San Mateo, CA— Indian medical device manufacturer DyAnsys recently announced the U.S. FDA approval of its first-in-class non-drug treatment for opioid withdrawal. It isn’t an ingested, inhaled or injected compound — instead, Drug Relief® is a small wearable electrical nerve field stimulator that has been shown to alleviate symptoms of opioid detox without the use of narcotics.
The battery-operated wearable attaches behind a patient’s ear via adhesive and works by delivering pulses thru tiny needles embedded in a patient’s ear. This neurostimulation is thought to impact the release of various neurotransmitters in the brain, interrupting the processes that lead to many opioid withdrawal effects. Within 30-60 minutes of starting treatment, patients have demonstrated significant reductions in detox symptoms including anxiety, nausea, opiate cravings and several others. The device can administer treatment for up to five days, and according to the manufacturer, this relief comes without any known side effects or any propensity for addiction.
Why This Matters—
Clearly, our society is in desperate need of new solutions to address the opioid crisis. In 2016 alone overdoses in the U.S. claimed more American lives than the entire Vietnam War, and the real-world impact of the epidemic reaches far beyond a single statistic. Rising costs and difficulty obtaining opioids have driven addicts to other elicit substances, including heroin. Increases in intravenous drug use are leading to rises in hepatitis-C and deadly bacterial infections. Current estimates suggest that nearly $200 billion are needed to address the Opioid Crisis in the U.S. alone. Any promising new entrant is a welcome addition to the fight.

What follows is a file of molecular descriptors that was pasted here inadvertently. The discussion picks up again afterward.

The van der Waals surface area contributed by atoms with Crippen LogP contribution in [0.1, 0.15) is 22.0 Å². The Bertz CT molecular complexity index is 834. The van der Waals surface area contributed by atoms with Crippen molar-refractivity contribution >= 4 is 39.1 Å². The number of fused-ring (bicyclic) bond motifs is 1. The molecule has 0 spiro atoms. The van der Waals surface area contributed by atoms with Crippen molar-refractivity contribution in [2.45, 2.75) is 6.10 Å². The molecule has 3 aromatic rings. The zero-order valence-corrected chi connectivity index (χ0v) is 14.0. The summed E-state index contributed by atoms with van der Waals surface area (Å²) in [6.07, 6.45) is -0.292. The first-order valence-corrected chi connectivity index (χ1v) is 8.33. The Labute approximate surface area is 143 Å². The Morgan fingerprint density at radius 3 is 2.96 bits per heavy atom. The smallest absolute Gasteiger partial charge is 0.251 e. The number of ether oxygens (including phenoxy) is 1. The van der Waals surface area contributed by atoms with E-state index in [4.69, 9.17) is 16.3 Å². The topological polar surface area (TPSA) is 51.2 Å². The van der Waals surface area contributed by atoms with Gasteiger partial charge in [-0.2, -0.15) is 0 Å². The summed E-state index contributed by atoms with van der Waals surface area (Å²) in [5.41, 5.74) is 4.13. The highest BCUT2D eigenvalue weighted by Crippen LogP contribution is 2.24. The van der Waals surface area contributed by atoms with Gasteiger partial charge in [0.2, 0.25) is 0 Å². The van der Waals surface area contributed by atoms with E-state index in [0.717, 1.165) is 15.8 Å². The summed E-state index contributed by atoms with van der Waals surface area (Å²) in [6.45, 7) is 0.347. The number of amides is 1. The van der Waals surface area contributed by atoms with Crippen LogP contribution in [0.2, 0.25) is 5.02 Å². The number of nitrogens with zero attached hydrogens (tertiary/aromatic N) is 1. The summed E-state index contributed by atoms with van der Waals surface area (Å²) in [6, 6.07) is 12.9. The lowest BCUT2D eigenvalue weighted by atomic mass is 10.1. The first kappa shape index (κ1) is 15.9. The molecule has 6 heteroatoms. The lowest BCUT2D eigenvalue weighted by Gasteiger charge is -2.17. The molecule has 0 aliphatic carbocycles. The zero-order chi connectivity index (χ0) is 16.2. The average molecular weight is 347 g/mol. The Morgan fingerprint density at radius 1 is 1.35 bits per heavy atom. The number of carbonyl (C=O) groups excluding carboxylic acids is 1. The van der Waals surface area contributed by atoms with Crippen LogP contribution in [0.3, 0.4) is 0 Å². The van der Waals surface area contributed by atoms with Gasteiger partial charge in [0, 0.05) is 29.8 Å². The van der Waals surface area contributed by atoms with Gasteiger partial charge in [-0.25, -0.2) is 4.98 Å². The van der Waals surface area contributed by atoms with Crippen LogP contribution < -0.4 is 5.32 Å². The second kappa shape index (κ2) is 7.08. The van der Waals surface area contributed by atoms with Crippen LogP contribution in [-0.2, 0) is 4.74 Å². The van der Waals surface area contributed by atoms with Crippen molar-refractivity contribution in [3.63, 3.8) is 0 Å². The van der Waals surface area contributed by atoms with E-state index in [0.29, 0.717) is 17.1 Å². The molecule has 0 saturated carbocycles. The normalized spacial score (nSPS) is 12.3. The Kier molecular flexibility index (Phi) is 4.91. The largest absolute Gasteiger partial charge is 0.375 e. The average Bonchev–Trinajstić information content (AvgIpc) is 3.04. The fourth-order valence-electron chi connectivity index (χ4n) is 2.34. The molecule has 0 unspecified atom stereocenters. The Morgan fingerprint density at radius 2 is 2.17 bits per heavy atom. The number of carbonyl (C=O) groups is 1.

But in many ways, this announcement is also another drop in the bucket of countless new non-traditional players entering the healthcare space. From Apple stepping into electronic health records (EHR) to next-gen prescription video games from Akili, many of the newsworthy breakthroughs in our industry have come from nonconventional players. For veteran marketers in our industry, these shifts suggest that we must reevaluate our approaches to everything from messaging to positioning to compete with non-pharmaceutical solutions. In the coming year, be on the lookout for more radical healthcare challenges to find equally radical solutions.